More and more employers are dedicating a portion of training time to wellness topics. Since March is National Kidney Month, it’s a good time to do a wellness training session about how your workers can avoid kidney disease. Today’s Advisor gives you valuable information to use for this training.
You have two bean-shaped kidneys located in the middle of your back just below your rib cage. According to the National Kidney and Urologic Diseases Information Clearinghouse (NKUDIC), the kidneys are powerful processing plants that process around 200 quarts of blood a day and filter out 2 quarts of waste and extra water. These wastes pass into the bladder where they are eliminated in urine.
The early stages of kidney disease do not have symptoms. Kidney failure is often a long and chronic process, which often has no signs until kidney failure is imminent. So, it’s important to know your risks for kidney disease.
The most common causes of kidney disease are:
- High blood pressure
- Family history of kidney disease
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Knowing this, you can take steps to avoid kidney disease by keeping control over your blood sugar levels and your blood pressure through food choices and an active, healthy lifestyle. If you have a family history, get tested for chronic kidney disease (CKD) on a regular basis so that you can catch it early and make your kidneys last as long as possible.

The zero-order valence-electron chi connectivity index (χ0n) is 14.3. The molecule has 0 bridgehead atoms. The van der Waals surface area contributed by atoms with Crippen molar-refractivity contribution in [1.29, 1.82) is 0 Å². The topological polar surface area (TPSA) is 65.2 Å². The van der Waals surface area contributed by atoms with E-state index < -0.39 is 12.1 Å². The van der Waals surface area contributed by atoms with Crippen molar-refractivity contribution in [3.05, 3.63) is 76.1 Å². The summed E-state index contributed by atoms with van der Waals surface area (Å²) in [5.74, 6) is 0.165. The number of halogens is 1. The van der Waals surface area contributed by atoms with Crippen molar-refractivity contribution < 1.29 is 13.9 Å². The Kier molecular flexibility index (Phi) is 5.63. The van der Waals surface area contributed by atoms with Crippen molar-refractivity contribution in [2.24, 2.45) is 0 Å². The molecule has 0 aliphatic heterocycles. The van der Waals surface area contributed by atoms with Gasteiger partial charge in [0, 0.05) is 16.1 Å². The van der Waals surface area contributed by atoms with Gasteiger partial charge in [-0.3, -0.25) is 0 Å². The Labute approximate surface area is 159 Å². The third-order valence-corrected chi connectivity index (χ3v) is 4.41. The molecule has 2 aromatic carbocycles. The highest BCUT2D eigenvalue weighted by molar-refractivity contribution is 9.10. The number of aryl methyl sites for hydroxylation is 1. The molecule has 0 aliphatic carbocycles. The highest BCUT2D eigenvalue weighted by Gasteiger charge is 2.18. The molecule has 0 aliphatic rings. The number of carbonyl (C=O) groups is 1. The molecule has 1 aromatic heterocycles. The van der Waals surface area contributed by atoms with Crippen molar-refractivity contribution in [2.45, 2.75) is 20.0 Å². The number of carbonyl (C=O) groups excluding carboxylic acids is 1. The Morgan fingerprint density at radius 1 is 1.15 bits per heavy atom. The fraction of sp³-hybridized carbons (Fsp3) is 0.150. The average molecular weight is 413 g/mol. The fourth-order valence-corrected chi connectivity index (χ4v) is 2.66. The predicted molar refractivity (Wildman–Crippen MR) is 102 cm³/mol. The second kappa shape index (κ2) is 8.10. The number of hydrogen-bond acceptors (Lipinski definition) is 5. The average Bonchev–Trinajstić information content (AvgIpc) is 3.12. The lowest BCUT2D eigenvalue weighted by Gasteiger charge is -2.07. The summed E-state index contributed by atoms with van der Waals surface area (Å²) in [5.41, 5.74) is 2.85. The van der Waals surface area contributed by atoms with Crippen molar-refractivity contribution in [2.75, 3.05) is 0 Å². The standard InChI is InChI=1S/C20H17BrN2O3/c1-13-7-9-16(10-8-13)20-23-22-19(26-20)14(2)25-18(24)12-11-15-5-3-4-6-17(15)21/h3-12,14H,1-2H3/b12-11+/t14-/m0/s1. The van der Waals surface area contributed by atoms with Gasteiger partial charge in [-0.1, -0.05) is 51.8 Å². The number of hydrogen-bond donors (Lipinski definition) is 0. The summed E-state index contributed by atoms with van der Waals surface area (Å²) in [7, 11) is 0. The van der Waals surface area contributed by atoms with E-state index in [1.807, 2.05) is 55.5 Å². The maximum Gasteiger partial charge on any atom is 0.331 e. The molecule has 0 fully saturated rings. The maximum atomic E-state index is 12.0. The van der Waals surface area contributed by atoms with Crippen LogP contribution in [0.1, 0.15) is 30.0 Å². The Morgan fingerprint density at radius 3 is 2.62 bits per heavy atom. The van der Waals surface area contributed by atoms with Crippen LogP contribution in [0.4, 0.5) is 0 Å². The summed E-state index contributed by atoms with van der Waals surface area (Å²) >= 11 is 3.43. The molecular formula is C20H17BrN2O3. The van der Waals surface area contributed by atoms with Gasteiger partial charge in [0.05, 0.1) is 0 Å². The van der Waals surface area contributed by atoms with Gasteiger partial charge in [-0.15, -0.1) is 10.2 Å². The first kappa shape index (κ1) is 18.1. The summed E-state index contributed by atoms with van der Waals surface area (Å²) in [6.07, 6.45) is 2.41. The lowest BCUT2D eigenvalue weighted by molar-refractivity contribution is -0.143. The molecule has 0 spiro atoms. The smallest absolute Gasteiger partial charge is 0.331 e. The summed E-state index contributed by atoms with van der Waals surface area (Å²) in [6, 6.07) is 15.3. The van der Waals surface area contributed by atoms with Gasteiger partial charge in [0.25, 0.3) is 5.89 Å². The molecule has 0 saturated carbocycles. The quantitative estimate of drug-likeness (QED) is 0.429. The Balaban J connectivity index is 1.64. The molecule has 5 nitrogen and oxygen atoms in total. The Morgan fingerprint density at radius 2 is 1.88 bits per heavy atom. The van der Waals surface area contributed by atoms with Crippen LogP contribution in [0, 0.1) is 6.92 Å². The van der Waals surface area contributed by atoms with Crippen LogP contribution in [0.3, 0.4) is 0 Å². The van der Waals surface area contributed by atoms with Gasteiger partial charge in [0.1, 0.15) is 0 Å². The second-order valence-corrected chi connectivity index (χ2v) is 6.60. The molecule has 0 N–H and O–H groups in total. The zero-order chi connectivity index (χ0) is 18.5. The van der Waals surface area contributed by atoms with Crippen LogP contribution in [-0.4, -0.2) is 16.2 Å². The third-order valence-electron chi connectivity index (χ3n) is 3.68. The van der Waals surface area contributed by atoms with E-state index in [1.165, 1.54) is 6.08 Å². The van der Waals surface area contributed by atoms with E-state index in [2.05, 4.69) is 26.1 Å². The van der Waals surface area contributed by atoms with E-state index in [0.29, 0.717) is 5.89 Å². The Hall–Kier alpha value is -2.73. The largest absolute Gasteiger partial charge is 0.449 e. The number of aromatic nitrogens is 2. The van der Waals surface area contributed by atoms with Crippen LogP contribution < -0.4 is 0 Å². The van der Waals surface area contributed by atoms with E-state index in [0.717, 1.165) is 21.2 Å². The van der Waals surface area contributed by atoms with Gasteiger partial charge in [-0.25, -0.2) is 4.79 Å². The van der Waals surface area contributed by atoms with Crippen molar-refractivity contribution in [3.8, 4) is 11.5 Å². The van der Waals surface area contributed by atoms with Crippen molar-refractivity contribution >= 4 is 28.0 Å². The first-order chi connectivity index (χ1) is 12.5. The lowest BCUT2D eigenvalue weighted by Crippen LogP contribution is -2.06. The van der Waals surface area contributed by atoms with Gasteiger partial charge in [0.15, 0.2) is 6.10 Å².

Kidney disease can also happen more quickly through traumatic injury, such as direct blows to the kidneys or losing a lot of blood quickly, or through poisoning, such as use of certain medications. Check with your pharmacist about the medications you take, especially long-term medications.
Do you have CKD?
The NKUDIC advises that you look for the following symptoms:
- More or less frequent need to urinate
- Loss of appetite, nausea, and vomiting
- Swollen hands or feet
- Itchiness or numbness
- Drowsiness or trouble concentrating
- Darkened skin
- Muscle cramps
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If you have these symptoms, contact your medical professional to get blood pressure, blood, and urine tests to determine if you have CKD and need to begin treatment. It’s important to begin treatment early to make your kidneys last as long as possible.
Why It Matters
- According to the Centers for Disease Control and Prevention, more than 20 million Americans aged 20 or older have CKD.
- More than 35% of people aged 20 years or older with diabetes have CKD.
- More than 20% of people aged 20 years or older with hypertension have CKD.